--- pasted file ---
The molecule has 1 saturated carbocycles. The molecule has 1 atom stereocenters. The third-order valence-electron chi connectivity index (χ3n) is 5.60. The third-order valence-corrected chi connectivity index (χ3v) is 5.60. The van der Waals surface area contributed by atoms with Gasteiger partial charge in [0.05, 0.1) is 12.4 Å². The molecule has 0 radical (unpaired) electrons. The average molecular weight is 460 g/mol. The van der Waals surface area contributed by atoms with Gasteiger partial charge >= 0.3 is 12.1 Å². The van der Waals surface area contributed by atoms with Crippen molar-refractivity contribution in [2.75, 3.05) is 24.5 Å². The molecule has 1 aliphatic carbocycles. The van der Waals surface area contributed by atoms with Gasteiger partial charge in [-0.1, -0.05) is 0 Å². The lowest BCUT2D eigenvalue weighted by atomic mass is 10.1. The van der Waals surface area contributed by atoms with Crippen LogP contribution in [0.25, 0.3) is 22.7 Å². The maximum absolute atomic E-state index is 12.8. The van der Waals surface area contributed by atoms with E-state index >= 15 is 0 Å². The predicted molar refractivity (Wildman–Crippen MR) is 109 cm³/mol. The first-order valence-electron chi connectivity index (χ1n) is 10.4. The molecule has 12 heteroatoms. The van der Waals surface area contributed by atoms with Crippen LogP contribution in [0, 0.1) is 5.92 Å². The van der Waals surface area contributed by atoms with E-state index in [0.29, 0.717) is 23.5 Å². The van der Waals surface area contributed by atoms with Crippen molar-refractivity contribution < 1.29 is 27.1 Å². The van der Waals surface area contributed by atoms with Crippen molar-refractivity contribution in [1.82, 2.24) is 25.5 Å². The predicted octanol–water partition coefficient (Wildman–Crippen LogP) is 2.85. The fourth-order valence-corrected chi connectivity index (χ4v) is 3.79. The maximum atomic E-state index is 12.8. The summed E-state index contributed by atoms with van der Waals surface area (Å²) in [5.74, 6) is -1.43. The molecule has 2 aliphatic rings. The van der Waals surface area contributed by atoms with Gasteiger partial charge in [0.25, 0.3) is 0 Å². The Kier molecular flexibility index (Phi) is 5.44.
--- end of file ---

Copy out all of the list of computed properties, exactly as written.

The molecule has 1 saturated carbocycles. The molecule has 1 atom stereocenters. The third-order valence-electron chi connectivity index (χ3n) is 5.60. The third-order valence-corrected chi connectivity index (χ3v) is 5.60. The van der Waals surface area contributed by atoms with Gasteiger partial charge in [0.05, 0.1) is 12.4 Å². The molecule has 0 radical (unpaired) electrons. The average molecular weight is 460 g/mol. The van der Waals surface area contributed by atoms with Gasteiger partial charge >= 0.3 is 12.1 Å². The van der Waals surface area contributed by atoms with Crippen molar-refractivity contribution in [2.75, 3.05) is 24.5 Å². The molecule has 1 aliphatic carbocycles. The van der Waals surface area contributed by atoms with Gasteiger partial charge in [-0.1, -0.05) is 0 Å². The lowest BCUT2D eigenvalue weighted by atomic mass is 10.1. The van der Waals surface area contributed by atoms with Crippen LogP contribution in [0.25, 0.3) is 22.7 Å². The maximum absolute atomic E-state index is 12.8. The van der Waals surface area contributed by atoms with E-state index >= 15 is 0 Å². The predicted molar refractivity (Wildman–Crippen MR) is 109 cm³/mol. The first-order valence-electron chi connectivity index (χ1n) is 10.4. The molecule has 12 heteroatoms. The van der Waals surface area contributed by atoms with Crippen LogP contribution in [0, 0.1) is 5.92 Å². The van der Waals surface area contributed by atoms with E-state index in [0.29, 0.717) is 23.5 Å². The van der Waals surface area contributed by atoms with Crippen molar-refractivity contribution < 1.29 is 27.1 Å². The van der Waals surface area contributed by atoms with Crippen molar-refractivity contribution in [1.82, 2.24) is 25.5 Å². The predicted octanol–water partition coefficient (Wildman–Crippen LogP) is 2.85. The fourth-order valence-corrected chi connectivity index (χ4v) is 3.79. The maximum atomic E-state index is 12.8. The summed E-state index contributed by atoms with van der Waals surface area (Å²) in [5.74, 6) is -1.43. The molecule has 2 aliphatic rings. The van der Waals surface area contributed by atoms with Gasteiger partial charge in [0.25, 0.3) is 0 Å². The Kier molecular flexibility index (Phi) is 5.44.